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Coronavirus: Government details plans for repatriations, defends flight prices

Transport Minister Yiannis Karousos

Transport Minister Yiannis Karousos said on Thursday the government is now planning to repatriate around 2,000 to Cyprus every two weeks, depending on the availability at quarantine facilities.

The decision comes after the health ministry issued a decree on Wednesday saying that not only Cypriot citizens but also legal permanent residents in the country are now able to register onto the foreign ministry’s platform at and communicate their preferred repatriation date.

Karousos said two repatriation flights are scheduled to land in Cyprus from the UK on Friday and another two on Saturday. He also said the government is trying to organise repatriation flights from Greece.

When the government began the repatriation procedures for people stranded abroad, priority was given to people who belonged to vulnerable categories who were abroad for medical reasons.

The criteria were gradually eased, with the government first allowing first-year and foundation courses students to be repatriated, and finally, as of Wednesday night, the remaining Cypriot citizens and permanent residents abroad will also be allowed to come back.

Tickets for repatriation flights from the UK to Cyprus will cost €320 plus taxes and the luggage allowance will be 30kg, Karousos said.

The minister claimed that, after discussing the matter with air carriers, this was the lowest fare the government was able to secure for repatriation flights from the UK, given that the planes will also fly one of the legs completely empty.

As regards Greece, Karousos said tickets have been set to €150 plus taxes, both for departures from Athens and Thessaloniki.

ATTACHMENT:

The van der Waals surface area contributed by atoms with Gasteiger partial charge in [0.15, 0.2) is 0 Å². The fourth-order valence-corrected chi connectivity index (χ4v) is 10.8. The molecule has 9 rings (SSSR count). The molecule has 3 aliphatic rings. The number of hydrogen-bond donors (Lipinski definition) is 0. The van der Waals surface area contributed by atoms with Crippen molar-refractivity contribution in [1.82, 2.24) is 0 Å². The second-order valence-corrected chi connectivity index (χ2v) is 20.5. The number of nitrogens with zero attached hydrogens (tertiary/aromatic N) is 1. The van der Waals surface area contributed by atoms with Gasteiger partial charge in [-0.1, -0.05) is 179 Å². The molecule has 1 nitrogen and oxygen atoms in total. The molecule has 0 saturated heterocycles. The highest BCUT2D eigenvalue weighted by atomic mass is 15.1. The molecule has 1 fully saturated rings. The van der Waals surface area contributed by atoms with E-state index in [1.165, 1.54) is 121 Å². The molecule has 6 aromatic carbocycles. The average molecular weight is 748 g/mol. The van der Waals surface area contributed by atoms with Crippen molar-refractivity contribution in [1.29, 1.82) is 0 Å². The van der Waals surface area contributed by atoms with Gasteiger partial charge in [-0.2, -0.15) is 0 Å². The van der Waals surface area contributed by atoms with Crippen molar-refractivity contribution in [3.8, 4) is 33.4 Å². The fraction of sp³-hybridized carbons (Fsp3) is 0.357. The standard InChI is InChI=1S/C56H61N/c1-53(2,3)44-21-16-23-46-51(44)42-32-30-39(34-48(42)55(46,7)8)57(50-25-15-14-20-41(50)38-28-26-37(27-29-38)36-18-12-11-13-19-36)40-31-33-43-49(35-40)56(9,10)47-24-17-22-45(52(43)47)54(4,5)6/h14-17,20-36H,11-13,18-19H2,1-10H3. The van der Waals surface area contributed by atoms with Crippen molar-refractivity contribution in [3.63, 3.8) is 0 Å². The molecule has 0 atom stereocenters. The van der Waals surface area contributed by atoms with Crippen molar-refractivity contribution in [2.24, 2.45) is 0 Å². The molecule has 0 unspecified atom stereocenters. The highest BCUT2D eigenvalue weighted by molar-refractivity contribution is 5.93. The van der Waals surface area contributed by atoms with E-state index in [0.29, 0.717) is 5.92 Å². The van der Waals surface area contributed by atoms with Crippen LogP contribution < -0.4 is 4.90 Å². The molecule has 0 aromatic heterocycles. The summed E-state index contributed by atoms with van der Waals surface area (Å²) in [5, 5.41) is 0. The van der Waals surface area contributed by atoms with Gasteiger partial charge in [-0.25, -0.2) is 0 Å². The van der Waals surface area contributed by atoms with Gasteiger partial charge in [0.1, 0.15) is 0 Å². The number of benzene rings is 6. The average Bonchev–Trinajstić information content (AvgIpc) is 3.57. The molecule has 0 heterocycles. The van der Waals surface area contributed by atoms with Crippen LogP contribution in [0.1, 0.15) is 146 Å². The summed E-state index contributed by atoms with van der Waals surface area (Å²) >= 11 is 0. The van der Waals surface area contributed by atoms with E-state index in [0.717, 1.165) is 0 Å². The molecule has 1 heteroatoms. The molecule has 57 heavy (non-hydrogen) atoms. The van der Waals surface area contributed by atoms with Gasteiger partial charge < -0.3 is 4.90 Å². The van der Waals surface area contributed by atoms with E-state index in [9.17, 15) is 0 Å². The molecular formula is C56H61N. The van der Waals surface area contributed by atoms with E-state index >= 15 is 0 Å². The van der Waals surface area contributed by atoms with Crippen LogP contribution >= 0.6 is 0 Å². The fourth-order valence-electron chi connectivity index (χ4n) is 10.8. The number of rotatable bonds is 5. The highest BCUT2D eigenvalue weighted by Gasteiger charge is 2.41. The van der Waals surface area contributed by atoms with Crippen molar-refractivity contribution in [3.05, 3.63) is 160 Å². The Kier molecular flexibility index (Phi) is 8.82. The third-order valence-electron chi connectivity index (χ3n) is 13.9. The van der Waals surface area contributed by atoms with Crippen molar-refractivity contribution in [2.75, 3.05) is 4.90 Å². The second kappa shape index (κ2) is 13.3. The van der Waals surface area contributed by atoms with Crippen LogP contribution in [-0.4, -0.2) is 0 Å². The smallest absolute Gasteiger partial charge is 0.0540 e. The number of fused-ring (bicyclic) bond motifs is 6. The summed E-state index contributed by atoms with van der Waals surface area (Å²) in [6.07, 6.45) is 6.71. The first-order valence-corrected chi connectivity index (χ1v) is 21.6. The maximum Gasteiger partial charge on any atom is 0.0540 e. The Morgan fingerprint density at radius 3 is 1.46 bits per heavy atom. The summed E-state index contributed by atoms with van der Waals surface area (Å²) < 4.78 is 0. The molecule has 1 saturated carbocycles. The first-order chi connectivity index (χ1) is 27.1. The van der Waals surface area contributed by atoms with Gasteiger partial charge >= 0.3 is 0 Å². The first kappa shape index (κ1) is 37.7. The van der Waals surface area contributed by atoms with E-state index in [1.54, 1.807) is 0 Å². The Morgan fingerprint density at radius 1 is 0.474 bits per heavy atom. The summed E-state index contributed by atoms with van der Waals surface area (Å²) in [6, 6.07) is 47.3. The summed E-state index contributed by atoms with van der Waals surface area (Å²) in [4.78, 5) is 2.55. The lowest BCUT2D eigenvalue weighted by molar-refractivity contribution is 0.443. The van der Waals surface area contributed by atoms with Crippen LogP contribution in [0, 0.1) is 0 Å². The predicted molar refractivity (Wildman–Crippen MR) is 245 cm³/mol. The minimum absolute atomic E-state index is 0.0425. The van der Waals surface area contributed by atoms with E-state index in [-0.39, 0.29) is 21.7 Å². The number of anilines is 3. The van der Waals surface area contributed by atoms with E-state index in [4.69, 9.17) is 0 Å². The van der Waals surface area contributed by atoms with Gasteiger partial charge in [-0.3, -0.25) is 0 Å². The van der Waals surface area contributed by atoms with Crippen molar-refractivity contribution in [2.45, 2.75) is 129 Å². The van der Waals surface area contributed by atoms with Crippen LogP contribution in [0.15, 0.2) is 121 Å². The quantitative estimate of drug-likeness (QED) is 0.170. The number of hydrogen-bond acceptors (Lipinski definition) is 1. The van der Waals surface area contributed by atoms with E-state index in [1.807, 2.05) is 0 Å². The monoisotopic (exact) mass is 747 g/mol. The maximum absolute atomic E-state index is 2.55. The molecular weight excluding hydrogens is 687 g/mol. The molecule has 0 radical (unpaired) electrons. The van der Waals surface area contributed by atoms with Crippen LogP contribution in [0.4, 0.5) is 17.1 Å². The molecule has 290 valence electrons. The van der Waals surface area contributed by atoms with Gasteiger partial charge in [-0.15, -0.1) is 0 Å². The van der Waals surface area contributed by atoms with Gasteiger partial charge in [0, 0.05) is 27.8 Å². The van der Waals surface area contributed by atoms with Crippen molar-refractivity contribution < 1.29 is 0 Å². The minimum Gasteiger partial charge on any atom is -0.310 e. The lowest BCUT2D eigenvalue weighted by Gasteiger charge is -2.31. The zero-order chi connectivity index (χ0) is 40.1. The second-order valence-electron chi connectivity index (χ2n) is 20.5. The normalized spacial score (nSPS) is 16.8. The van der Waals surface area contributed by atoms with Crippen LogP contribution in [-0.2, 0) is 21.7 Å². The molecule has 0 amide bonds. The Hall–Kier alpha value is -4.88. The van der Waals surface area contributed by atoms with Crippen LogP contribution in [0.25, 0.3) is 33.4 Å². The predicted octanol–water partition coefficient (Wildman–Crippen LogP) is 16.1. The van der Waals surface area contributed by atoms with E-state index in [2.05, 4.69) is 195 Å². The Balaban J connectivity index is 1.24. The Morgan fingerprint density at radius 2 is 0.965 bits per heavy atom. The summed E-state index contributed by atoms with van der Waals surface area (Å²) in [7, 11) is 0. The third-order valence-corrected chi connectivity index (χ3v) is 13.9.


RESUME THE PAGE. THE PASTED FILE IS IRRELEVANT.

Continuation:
Efforts are currently underway to arrange for charter flights to stop off at more than one airport to pick up people stranded in other countries except UK and Greece.

All passenger flights to Cyprus are still banned by governmental decree.

Technical flights, which are flights that are carried out following aircraft maintenance visits or major repairs, are still allowed, but only after receiving the approval of the civil aviation department, as announced by the transport ministry on Wednesday.

Student union Proodeftiki released a statement on Thursday, complaining that the cost of the repatriation flight is too high.

“Taken into account not only the price of the plane tickets, but also the cost of the transfers to the airport, which are currently higher due to the restrictive measures in place regarding public transport, and the general cost of living abroad, we believe repatriation will simply be too expensive for students,” the statement said.

Proodeftiki urged the government to find cheaper deals with air carriers or to subsidise part of the cost of plane tickets for students.

Meanwhile, the administrative court on Thursday rejected an application by a student in the UK asking for a court order to be allowed to return to Cyprus.

However, the legal suit was filed before the latest decree, issued by the health minister on Wednesday, that has opened up repatriations for all Cypriot citizens and permanent residents.

Initially, students had been excluded from the categories permitted to return, a decision that has sparked anger among parents and students alike.

The student who filed the application for the legal suit had argued that the requirement that only those with a health certificate proving they were free of coronavirus be allowed to return, which was initially required despite the difficulties some encountered to obtain it, violated Article 14 of the constitution.

However, the administrative court said on Thursday that this was a regulatory, administrative act of legislative content which cannot be challenged under Article 146 and was outside the jurisdiction of the current court

Therefore, the application filed by the student was rejected without a hearing.


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